Reviews May Contain Minor Spoilers

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Thursday, 25 October 2012

Ghost Stories of an Antiquary

Night 7
Ghost Stories of an Antiquary (1904)
By: M.R. James

A collection of supernatural short stories.

"Canon Alberic's Scrap-Book" 3/10
A gentleman goes to an old abbey and notices a book that he'd like to get. In the back are pictures of a hideous hairy creature. He hears strange sounds and his host doesn't like him to be alone. He buys the book and heads out to face the unknown dangers.

This might be a little harsh, but I don't think anything happened in this story. The end is anticlimactic. The story is written vaguely. It is badly dated since I can't imagine many people frequently head out to old abbeys to buy books these days. Skip this dull tale.

"Lost Hearts" 7/10
A boy, Stephen, goes to stay with his uncle and is warmly welcomed by him. The landlady tells him of a gypsy girl and an Italian boy who stayed there before, but ran off. He has a strange dream in the night of a frail corpse being in the upstairs bath..

This tale had a great build. Most people can relate to a child having to spend at least some time with a distant relative. The description in this story is much better and brings the town of Lincolnshire and the old house to life. There are more than just a few vague creepy events and it is more real and relatable. The end is both interesting and chilling.

"The Mezzotint" 5/10
A scholar acquires an old print of a house that seems to change over time. Soon a creature appears crawling toward the house.

A mezzotint is an early style of printing. M.R. James has a thing with old men acquiring strange old pictures. This story was better than the first, but not great. There is a cool creepy story about watching this picture do strange things. The problem is that the end is boring. Nothing happens.

"The Ash-tree" 7.5/10
A man reports a local woman for witchcraft because she has been cutting pieces off an ash tree near his house. Whenever he has tried to confront her, she has vanished and all he sees is a white rabbit fleeing from the scene. The witch disappears before being burnt, and, later, he is found blackened and shriveled in his room.

The ash-tree is the kind of of witch story that causes one to ruminate on its subject. It makes some interesting suppositions about the witch trials and doesn't really focus on them. We have a series of mysterious events and then a surprisingly creepy twisted ending.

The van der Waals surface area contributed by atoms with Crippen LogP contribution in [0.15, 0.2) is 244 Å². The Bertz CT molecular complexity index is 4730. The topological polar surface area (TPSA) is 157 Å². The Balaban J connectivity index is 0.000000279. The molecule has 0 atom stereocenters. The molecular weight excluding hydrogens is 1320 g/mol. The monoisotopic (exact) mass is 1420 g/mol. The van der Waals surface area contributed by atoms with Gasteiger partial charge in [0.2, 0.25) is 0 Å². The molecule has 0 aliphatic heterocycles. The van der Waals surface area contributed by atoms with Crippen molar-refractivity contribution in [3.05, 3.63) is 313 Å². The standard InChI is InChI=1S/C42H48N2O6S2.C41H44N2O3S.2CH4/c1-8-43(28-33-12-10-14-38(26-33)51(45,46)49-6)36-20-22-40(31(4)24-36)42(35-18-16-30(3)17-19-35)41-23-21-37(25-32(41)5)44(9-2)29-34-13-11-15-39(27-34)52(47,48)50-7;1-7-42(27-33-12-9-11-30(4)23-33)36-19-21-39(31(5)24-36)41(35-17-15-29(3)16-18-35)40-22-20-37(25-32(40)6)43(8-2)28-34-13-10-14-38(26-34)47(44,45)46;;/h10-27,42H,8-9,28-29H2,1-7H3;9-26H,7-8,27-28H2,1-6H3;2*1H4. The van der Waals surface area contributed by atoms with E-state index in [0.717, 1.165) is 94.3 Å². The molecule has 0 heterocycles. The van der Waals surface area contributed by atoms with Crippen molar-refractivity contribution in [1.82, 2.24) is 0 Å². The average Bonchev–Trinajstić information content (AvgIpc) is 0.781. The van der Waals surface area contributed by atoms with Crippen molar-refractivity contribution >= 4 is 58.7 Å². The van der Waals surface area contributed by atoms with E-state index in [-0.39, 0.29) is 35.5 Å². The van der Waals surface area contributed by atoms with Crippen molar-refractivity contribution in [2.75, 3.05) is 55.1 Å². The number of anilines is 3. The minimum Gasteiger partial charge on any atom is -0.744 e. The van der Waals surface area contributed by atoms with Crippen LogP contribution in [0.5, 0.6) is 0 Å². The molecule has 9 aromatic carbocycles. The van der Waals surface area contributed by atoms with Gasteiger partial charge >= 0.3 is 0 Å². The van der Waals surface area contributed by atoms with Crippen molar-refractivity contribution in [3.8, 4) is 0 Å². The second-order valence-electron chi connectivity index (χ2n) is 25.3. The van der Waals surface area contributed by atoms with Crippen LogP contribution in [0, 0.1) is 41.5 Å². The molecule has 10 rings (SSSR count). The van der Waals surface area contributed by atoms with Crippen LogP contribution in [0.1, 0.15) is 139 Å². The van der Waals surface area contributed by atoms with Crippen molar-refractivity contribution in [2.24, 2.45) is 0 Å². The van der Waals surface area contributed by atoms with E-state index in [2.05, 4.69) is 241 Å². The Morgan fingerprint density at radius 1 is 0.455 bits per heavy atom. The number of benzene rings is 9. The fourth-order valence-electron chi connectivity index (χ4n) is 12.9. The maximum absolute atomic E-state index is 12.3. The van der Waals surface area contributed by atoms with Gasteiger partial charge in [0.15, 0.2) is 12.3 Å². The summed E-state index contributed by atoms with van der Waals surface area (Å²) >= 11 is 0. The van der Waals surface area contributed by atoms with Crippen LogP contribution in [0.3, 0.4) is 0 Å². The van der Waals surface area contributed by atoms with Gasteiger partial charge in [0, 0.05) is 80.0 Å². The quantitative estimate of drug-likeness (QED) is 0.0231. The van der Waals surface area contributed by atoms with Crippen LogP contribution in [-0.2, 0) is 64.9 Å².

"Number 13" 6/10
A man arrives in Denmark and stays at one of the older hotels in room 14. He notices that room 13 is absent, but later that night he almost enters a room 13. He also notices his room is smaller and has less windows. During the day the room isn't there. Then he hears a voice start singing.

This story had an excellent build with suspenseful and interesting scary moments. The problem is that we get sections of the narrator talking about the religious text and then they become part of a dud of an ending. This ends much the same as "Scrap Book" and "Messotint" do.

"Count Magnus" 6/10
An Englishman comes to Denmark to study the ancient Norse families. He encounters some gruesome paintings in the home of the family he's staying in, especially one of Count Magnus. While reading in the library he comes across an unfinished note by the Count describing how to obtain immortality. He begins to question if the Count is still alive.

This one is a little predictable, but pretty good. A nice build-up with some suspense and shifty characters. He shies away from the ending again which is disappointing.

"'Oh, Whistle, and I'll Come to You, My Lad'" 7/10
An old professor heads to a lonely cottage near a golf resort and some ruins. On a walk he decides to check out the ruins and finds a whistle. He returns to his room and blows it once. Nothing happens. When he blows it a second time, a massive and forceful wind whips up. After closing it he has a waking dream about a figure being chased by a large white form. When he awakens the next morning he finds the spare bed in his room has been slept in.

Not quite as good as "Lost Hearts" or "Ash-tree," but interesting and creepy in its own way. We actually get to know the professor pretty well and we get some nice descriptions of the beach. The thing he summons is a creepy, but it could have done more than it does. Not bad though.

"The Treasure of Abbot Thomas" 5/10
 A man is researching Abbot Thomas in an abbey and begins to notice the same three unrelated biblical figures (Job Patriarcha, Johannes Evangelista, and Zacharias Propheta) appearing around in various things. This leads him on a treasure hunt, but what is the treasure and should it be found?

This tale is more of a proto-Lovecraftian treasure hunt mystery than a ghost story. Ninety percent of it is unraveling the mysterious code in the abbey. I might have enjoyed this more if I understood more about biblical figures. This tale is disturbing, but I don't think it makes it to scary. It would be a Lovecraft tale with a little more obsession and if the story had actually explained more about its ending.

I actually put this one on here in hope of some ghosts. I suppose there was one in whistle, but it really had variety: monsters, warlocks, witches, giant spiders, curses, ghosts, demons (?) and possibly a vampire. This is another short set that has some lacking stories, but a few good ones. I think this has enough interesting stuff in it that I'd recommend it to someone looking for some good old fashioned creepy stories.
7/10 (Yeah, I don't care about math)

Free at Project Gutenberg and on Kindle of course!

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